Montserrat Volcano Observatory

Daily Report
Report for the period 4 pm 8 October
to 4 pm 9 October 1997

There have been two further explosions in the last 24 hours bringing the total number of explosive events since 22nd September to 44. There was no warning or precursory seismic activity to either event.

This morning's explosion took place at 3:03am, almost 12 hours after the previous eruption. The ash column from this event rapidly reached a height of at least 10,000ft and drifted slowly to the north west. Pyroclastic flows generated during this explosion were observed to travel down Tuitt's Ghaut, Farrell's plain and Gages Valley. The explosion was followed by a period of tremor caused by vigorous ash and steam venting.

The second explosion occurred at 12:32 this afternoon and a vigorously convecting ash column rose to at least 20,000ft. About 20 or 30 seconds after the first blast there was a second audible explosion and a visible pulse in the activity. Pyroclastic flows were observed to travel down Tyer's Ghaut, Tuitt's Ghaut, Mosquito Ghaut and Gages Valley. The lower part of the ash cloud moved to the west over Plymouth and the upper part of the ash cloud moved to the north west. There was no ash fall on inhabited areas. Ash venting was vigorous and was sustained for at least 30 minutes before the venting developed a pulsing nature.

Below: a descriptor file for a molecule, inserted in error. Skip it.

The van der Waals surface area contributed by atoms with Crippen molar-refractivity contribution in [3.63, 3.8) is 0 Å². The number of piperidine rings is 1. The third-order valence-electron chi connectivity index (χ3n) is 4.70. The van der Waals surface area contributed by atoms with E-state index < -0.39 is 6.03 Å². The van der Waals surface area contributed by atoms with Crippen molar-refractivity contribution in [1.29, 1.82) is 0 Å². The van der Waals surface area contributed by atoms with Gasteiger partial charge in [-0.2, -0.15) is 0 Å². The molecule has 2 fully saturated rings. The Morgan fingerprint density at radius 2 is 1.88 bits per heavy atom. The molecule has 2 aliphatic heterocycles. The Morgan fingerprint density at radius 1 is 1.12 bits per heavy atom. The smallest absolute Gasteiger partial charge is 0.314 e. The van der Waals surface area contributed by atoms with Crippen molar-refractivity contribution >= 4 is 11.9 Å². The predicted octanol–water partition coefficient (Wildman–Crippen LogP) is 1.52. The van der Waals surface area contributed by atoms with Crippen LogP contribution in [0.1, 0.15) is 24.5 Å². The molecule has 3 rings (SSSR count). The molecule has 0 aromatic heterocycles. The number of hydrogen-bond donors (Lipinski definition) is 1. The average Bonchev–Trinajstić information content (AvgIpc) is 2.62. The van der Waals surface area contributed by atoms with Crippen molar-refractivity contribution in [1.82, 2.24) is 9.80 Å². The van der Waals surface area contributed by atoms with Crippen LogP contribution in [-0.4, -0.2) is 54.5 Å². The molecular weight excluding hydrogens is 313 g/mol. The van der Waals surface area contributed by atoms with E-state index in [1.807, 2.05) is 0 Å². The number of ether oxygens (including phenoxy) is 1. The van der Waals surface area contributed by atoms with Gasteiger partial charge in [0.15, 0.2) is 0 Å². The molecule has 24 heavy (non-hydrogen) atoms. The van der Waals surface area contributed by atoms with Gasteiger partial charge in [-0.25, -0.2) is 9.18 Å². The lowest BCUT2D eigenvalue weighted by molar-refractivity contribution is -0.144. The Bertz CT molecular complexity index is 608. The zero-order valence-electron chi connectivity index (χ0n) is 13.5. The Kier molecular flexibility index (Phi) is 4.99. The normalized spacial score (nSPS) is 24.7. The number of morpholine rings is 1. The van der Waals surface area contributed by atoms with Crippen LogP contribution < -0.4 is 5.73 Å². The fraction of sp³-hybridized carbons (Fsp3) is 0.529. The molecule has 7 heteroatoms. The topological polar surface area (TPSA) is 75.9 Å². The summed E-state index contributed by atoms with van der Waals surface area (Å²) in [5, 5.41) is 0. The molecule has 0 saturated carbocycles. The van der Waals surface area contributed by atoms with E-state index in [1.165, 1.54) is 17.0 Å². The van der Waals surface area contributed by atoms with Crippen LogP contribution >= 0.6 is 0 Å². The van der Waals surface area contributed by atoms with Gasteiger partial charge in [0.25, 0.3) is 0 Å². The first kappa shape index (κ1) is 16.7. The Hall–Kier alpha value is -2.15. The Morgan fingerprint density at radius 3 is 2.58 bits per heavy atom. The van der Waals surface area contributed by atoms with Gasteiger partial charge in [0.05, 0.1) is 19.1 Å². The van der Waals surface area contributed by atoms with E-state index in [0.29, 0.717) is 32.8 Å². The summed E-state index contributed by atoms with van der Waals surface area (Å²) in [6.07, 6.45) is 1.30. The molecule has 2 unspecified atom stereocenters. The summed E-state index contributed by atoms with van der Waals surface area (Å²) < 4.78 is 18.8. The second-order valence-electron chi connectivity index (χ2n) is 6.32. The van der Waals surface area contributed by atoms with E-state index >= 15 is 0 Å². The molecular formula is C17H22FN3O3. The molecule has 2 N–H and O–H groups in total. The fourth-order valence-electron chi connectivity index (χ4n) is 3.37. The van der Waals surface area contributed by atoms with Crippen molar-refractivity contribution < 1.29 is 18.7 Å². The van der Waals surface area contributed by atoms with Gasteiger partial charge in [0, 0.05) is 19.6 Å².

The seismic activity has remained low with only 4 long period earthquakes, 6 hybrid earthquakes and 6 rockfalls triggering the short period seismic network.

Work began today clearing a new observation site in the Centre Hills. This site provides clear views of the summit crater of the volcano and of the south eastern round to the north western flanks of the volcano.

More explosions are expected, these may be larger than those already experienced and may send pyroclastic flows and surges further down Tyer's Ghaut and into the Belham River. Explosive eruptions may occur with no warning, therefore all residents still remaining in Friths, Old Towne and Salem are urged to move out as soon as possible.

After explosions, fallout can occur anywhere on the island and hard hats or other suitable protection should be worn outside. The ash deposited over the last few days continues to make roads dangerous and although there is less ash today than over previous days, the wearing of ash masks is still recommended at all times. Everyone is advised to keep listening to Radio Montserrat for information on the activity.

Montserrat Volcano Observatory